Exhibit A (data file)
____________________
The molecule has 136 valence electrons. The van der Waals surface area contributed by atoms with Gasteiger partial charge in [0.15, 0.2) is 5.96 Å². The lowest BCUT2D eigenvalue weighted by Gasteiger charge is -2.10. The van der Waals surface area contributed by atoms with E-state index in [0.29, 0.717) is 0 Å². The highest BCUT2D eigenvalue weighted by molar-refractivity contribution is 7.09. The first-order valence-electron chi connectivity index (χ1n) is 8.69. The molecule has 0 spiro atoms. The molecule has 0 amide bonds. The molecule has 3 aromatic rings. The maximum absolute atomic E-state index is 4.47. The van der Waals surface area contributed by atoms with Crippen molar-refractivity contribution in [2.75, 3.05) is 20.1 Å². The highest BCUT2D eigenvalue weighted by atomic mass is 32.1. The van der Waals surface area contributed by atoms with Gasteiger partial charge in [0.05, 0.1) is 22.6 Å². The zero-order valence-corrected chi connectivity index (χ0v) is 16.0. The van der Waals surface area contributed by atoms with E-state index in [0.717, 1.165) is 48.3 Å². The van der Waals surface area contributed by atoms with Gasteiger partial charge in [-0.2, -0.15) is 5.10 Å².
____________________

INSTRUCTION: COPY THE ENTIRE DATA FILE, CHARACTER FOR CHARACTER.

The molecule has 136 valence electrons. The van der Waals surface area contributed by atoms with Gasteiger partial charge in [0.15, 0.2) is 5.96 Å². The lowest BCUT2D eigenvalue weighted by Gasteiger charge is -2.10. The van der Waals surface area contributed by atoms with E-state index in [0.29, 0.717) is 0 Å². The highest BCUT2D eigenvalue weighted by molar-refractivity contribution is 7.09. The first-order valence-electron chi connectivity index (χ1n) is 8.69. The molecule has 0 spiro atoms. The molecule has 0 amide bonds. The molecule has 3 aromatic rings. The maximum absolute atomic E-state index is 4.47. The van der Waals surface area contributed by atoms with Crippen molar-refractivity contribution in [2.75, 3.05) is 20.1 Å². The highest BCUT2D eigenvalue weighted by atomic mass is 32.1. The van der Waals surface area contributed by atoms with Gasteiger partial charge in [0.05, 0.1) is 22.6 Å². The zero-order valence-corrected chi connectivity index (χ0v) is 16.0. The van der Waals surface area contributed by atoms with E-state index in [0.717, 1.165) is 48.3 Å². The van der Waals surface area contributed by atoms with Gasteiger partial charge in [-0.2, -0.15) is 5.10 Å².